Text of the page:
President Klaus Iohannis convened an emergency sitting of the Supreme Defence Council (CSAT) on Friday to debate the recent Constitutional Court’s decision to ban the Romanian Intelligence Service from tapping. The Romanian head of state is expected to give statements at the end of the meeting.
Klaus Iohannis had initially informed a week ago that the first CSAT meeting of this year would take place on March 15.
The Constitutional Court’s decision banning the Romanian Intelligence Service from tapping in criminal cases displeased the National Anti-corruption Directorate (DNA) and the Directorate for Investigating Organised Crime and Terrorism (DIICOT), as they used to resort to SRI to do the wiretaps during their investigations.
The Constitutional Court’ s ruling is valid also for the ongoing cases, but will not affect the files that have been already solved.
However, the two criminal investigation bodies argue they have to set up their own tapping equipment, which would mean more staff to hire and more money to invest.
In retort, the president of the Constitutional Court, Augustin Zegrean said on Thursday that nobody would get away unpunished following the ruling on the tapping.
“The criminal prosecution will be conducted by those entitled to do that, meaning the prosecutors and the judicial police. We haven’t done anything disastrous through this decision. We removed 2 or 3 words- <and other specialised state institutions>- for it was confusing. Now we found out what was this specialized state body that used to do the wiretapping,” Zegrean said.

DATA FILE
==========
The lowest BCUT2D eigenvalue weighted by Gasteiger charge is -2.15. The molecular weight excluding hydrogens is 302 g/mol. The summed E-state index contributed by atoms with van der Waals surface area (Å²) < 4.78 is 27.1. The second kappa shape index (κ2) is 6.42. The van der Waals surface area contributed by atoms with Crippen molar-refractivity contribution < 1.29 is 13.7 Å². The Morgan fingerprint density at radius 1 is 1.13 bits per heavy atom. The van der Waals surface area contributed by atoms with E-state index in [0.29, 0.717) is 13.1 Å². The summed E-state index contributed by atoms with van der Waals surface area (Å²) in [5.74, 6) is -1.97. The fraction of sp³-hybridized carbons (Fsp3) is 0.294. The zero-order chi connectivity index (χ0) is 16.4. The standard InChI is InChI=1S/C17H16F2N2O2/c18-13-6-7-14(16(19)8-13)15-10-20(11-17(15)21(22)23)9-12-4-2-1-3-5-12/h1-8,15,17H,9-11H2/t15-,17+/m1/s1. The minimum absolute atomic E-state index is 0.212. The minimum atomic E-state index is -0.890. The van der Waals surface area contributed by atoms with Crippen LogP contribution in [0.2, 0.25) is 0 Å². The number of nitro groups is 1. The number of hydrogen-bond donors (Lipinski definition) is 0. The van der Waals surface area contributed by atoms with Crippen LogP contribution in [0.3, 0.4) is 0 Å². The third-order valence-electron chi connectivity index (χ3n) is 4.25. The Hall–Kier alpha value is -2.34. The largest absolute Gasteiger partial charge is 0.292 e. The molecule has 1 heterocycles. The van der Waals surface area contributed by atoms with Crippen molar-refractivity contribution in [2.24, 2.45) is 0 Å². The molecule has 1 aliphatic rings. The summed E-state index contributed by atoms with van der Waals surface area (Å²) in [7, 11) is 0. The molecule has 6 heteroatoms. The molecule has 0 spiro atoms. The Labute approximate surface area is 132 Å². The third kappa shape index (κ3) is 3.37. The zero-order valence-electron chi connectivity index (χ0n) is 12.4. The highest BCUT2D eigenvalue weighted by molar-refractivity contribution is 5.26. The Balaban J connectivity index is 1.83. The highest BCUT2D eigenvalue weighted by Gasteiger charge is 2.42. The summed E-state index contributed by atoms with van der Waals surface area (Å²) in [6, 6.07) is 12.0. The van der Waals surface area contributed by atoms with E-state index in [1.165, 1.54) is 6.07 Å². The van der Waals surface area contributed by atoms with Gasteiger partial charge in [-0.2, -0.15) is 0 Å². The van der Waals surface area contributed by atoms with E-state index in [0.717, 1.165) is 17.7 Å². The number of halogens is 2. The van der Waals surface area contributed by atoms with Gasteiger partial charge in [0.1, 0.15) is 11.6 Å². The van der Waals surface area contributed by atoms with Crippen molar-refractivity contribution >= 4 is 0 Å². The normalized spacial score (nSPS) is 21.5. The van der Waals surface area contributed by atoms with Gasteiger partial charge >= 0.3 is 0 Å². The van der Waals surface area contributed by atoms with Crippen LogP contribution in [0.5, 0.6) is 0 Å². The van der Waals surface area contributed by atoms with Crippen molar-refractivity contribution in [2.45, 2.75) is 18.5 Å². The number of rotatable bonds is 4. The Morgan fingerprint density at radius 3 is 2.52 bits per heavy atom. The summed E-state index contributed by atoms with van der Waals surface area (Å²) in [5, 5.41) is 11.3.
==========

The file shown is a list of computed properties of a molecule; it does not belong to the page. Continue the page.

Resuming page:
In his turn, the constitutional judge Daniel Morar, former DNA chief prosecutor told Hotnews.ro that the evidence considered to have been illegally obtained will not automatically removed, but that the judges are allowed to decide from one case to another.
CC motivated its decision by saying that SRI is not a criminal investigation body and therefore cannot conduct tapping actions.
The Constitutional Court argues that there is no law regulation, except for the Criminal Procedure Code, that should specially stipulate the competence of a state body, except for the criminal prosecution institutions, to conduct technical surveillance.